By David Stewart White
"A horse, a horse. My kingdom for a horse." Those were the last words of Richard III according to William Shakespeare's account. The dismounted king was quickly overcome and England's Plantagenet dynasty ended with his death at the Battle of Bosworth.
But there's a new last act to the legendary king's story. On February 4, researchers at the University of Leicester announced conclusive evidence that the bones of Richard III had been positively identified. Their almost-final resting place? Under a parking lot in the central English city.
“We have potentially made one of the greatest medieval discoveries,” claimed University Vice-Chancellor Professor Sir Robert Burgess.
The skeleton that Leicester experts unearthed matched much of what was known from historical accounts of the king. Wounds on the bones were consistent with death in battle and the skeleton's curved spine that matched Richard's reported scoliosis. Tests pinned the time of death to the period bracketing the Battle of Bosworth in 1485. But the icing on the archeological cake came when DNA tests on distant descendants matched the unearthed bones.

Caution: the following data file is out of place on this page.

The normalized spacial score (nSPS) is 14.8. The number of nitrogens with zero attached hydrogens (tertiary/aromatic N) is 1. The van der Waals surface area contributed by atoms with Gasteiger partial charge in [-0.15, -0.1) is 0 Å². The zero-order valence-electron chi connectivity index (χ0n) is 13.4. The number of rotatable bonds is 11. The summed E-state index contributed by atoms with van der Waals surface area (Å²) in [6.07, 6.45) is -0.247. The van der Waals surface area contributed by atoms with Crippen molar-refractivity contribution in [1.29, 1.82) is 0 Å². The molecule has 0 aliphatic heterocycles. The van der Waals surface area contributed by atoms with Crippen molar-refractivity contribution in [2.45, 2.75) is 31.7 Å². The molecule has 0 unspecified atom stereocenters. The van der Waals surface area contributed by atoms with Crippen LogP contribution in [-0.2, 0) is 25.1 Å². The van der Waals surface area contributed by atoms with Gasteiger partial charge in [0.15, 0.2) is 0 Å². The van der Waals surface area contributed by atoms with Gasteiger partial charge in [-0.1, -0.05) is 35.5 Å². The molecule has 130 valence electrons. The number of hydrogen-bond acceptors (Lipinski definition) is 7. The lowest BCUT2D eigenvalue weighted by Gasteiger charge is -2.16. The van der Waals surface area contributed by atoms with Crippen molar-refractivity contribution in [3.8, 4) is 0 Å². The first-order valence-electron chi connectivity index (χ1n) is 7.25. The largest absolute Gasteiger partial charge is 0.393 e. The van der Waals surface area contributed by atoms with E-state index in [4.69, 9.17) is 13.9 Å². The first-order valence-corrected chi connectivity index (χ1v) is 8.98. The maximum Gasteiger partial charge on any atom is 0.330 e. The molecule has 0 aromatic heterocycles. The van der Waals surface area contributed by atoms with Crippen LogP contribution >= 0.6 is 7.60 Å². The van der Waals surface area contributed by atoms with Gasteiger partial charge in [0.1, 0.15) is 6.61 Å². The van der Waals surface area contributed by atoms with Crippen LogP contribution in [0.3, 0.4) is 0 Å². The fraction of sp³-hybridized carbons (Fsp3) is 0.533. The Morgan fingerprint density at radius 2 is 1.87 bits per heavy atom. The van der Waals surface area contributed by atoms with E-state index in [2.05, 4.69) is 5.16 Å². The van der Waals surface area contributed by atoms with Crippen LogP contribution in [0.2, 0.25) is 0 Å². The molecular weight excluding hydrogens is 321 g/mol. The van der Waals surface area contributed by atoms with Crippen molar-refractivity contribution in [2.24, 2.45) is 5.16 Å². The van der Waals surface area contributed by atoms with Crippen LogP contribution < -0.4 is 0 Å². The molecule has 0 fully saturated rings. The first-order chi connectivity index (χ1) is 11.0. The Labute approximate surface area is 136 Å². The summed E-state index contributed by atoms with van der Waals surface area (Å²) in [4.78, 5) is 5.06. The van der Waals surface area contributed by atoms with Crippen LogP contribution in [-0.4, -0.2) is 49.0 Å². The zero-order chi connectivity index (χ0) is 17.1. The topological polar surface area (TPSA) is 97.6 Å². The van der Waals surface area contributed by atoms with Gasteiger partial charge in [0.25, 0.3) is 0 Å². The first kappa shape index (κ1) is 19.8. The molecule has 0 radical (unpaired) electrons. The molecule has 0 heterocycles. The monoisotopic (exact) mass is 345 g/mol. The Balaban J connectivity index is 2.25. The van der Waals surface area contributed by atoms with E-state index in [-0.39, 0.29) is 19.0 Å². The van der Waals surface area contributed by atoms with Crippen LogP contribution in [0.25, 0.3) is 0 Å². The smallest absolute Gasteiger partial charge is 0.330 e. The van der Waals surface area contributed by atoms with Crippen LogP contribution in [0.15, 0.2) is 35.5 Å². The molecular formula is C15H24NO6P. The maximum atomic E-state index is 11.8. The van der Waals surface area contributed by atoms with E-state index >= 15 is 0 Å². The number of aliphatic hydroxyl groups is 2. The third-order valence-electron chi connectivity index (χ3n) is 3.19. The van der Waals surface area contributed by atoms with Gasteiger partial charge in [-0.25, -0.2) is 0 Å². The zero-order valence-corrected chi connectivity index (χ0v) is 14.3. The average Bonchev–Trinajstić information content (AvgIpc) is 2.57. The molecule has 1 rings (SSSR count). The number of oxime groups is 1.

Lead archaeologist Richard Buckley left little doubt. “It is the academic conclusion of the University of Leicester that the individual exhumed at Grey Friars in August 2012 is indeed King Richard III, the last Plantagenet King of England.”
Richard III's legacy was clouded. Victorious Tudor forces installed Henry VII on the English throne and the Tudor loyalists denigrated Richard III after his death. William Shakespeare certainly followed this line of thinking—his Richard III was a thoroughly evil king.
Under an agreement between the University, City of Leicester, and the British Ministry of Justice, the bones of the king will be reinterred in nearby Leicester Cathedral.